Children from poor families and special needs kids are disproportionately impacted by the cuts.
The sequester's guillotine has little regard for good or bad programs as it unselectively slices spending across the country, but perhaps nowhere does its indiscriminate blade fall more harshly than within education. The students who will lose out will be the ones we should be most careful to protect: children from poor families and special needs kids.
Federal funding for education will be slashed by 5.1 percent, until Congress can agree on a new budget. Though the federal government only makes up about 10 percent of the total education spending, this share is significant in every town budget. Schools need Washington's money to provide basic services for its students, as states and localities have faced their own budget crises in recent years.
To understand the severe unfairness of these cuts, let's start with a brief primer on federal education funding. The majority of federal funding for education is targeted for two groups of school kids -- the poor and the disabled. Title 1 (federal support for low-income school districts) and Head Start (the pre-school program for disadvantaged children) serve the disadvantaged kids. The Department of Education support for special education amounts to between a sixth and a quarter of education spending in any given year.
Here is the overall breakdown of $78 billion in federal spending on elementary/secondary education. As you can see, almost half goes to Title 1, special education, and Head Start. Another third goes to support school lunches, improvements, and aid. Note that Head Start comes from Health and Human Services, and the Department of Agriculture oversees the school lunch program .
These programs will see sizable cuts in their budget. Title 1 and Head Start will lose $740 million and $406 million, respectively. Special education will lose $644 million. Other cuts include: $58.8 million in Impact Aid, $126 million in Teacher Quality State Grants, $59 million in 21st Century Community Learning Centers, and $9 million in rural education.
The NEA estimates that 7.4 million students and 49,365 school personnel will be affected.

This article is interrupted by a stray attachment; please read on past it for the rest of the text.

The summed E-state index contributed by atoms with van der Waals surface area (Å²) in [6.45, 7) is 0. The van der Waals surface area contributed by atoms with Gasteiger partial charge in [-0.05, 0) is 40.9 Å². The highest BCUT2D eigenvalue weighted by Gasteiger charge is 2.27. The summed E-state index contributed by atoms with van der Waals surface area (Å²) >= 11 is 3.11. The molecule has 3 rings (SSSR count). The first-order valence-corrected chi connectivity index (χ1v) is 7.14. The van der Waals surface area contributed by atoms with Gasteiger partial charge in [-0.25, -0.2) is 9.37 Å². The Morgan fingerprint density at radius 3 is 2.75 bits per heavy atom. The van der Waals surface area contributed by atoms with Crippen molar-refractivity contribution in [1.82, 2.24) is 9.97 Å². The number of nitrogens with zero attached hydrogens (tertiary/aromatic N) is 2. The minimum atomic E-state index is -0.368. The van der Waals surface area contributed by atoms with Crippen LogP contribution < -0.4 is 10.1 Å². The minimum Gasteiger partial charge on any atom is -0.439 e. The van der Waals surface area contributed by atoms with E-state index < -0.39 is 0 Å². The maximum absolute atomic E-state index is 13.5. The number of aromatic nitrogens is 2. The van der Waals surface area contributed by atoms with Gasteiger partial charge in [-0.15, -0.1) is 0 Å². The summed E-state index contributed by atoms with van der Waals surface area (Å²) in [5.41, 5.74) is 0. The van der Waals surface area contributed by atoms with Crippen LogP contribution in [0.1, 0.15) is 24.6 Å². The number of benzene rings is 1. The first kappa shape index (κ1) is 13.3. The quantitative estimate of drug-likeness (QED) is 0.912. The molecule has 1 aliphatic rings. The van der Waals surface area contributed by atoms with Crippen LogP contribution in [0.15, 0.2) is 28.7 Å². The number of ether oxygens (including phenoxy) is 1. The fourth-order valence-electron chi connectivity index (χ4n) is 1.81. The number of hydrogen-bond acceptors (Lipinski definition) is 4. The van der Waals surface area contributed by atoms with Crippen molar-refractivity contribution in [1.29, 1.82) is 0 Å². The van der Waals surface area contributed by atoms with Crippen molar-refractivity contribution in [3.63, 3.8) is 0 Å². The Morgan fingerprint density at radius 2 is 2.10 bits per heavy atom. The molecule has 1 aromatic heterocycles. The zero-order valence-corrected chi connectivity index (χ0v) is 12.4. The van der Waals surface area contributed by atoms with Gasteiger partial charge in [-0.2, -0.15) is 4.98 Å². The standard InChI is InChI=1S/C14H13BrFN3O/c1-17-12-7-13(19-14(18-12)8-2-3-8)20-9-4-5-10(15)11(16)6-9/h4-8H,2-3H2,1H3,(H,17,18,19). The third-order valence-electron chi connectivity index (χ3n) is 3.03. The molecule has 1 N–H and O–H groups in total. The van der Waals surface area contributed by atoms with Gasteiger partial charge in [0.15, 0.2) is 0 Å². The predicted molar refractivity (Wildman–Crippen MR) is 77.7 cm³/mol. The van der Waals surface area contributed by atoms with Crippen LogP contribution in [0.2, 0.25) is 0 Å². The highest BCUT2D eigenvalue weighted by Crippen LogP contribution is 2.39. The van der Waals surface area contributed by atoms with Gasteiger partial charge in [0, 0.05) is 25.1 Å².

The Department of Education provides a state-by-state breakdown of the impact of these cuts. Texas, for example, will lose $67.8 million in general education funding and $51 million in special education funding. New Jersey is slated to lose $11.7 million in general education funding and an additional $17 million in special education money.
Localities are obligated by law to provide services to special education students, however the law is vague about the quality and amount of services. Special needs kids may receive less speech therapy or be crammed into crowded, unsafe classrooms, as a result of these cuts. These cuts could also have more subtle consequences: School districts could be reluctant to classify kids with less severe disabilities if they foresee cuts for these programs.
Also, local districts may be forced to reduce services for non-special needs kids in areas like art and music to make up for the budget gap. School districts are already straining under the high cost of educating special-needs kids, and even without the cuts, Washington has never funded special education at levels that were originally promised under the Individuals with Disabilities Education Act.
School districts are in for some ugly fights as they plan for the 2013-1014 budget year. Parents of special-needs and disadvantaged kids hold their breath and hope that their children's education isn't a casualty of Washington's absurd budget wars.
This post originally appeared on The Atlantic.